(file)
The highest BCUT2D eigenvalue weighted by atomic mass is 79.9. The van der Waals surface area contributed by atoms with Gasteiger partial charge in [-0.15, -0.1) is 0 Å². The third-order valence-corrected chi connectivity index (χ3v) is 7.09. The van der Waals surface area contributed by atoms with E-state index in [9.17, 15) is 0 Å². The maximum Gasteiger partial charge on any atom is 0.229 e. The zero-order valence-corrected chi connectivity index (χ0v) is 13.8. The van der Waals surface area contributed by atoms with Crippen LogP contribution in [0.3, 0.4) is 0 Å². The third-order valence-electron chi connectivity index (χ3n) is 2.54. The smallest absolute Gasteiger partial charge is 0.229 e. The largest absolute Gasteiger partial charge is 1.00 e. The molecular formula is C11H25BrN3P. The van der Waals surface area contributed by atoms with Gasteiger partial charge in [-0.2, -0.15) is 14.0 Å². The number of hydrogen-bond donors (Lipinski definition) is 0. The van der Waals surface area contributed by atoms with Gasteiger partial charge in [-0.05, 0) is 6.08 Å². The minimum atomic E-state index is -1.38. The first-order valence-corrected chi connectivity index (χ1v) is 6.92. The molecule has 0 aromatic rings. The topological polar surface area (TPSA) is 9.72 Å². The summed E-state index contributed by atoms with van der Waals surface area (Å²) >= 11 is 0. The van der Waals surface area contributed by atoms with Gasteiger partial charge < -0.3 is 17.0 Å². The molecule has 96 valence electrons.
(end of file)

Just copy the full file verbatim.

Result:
The highest BCUT2D eigenvalue weighted by atomic mass is 79.9. The van der Waals surface area contributed by atoms with Gasteiger partial charge in [-0.15, -0.1) is 0 Å². The third-order valence-corrected chi connectivity index (χ3v) is 7.09. The van der Waals surface area contributed by atoms with E-state index in [9.17, 15) is 0 Å². The maximum Gasteiger partial charge on any atom is 0.229 e. The zero-order valence-corrected chi connectivity index (χ0v) is 13.8. The van der Waals surface area contributed by atoms with Crippen LogP contribution in [0.3, 0.4) is 0 Å². The third-order valence-electron chi connectivity index (χ3n) is 2.54. The smallest absolute Gasteiger partial charge is 0.229 e. The largest absolute Gasteiger partial charge is 1.00 e. The molecular formula is C11H25BrN3P. The van der Waals surface area contributed by atoms with Gasteiger partial charge in [-0.2, -0.15) is 14.0 Å². The number of hydrogen-bond donors (Lipinski definition) is 0. The van der Waals surface area contributed by atoms with Gasteiger partial charge in [-0.05, 0) is 6.08 Å². The minimum atomic E-state index is -1.38. The first-order valence-corrected chi connectivity index (χ1v) is 6.92. The molecule has 0 aromatic rings. The topological polar surface area (TPSA) is 9.72 Å². The summed E-state index contributed by atoms with van der Waals surface area (Å²) >= 11 is 0. The van der Waals surface area contributed by atoms with Gasteiger partial charge < -0.3 is 17.0 Å². The molecule has 96 valence electrons.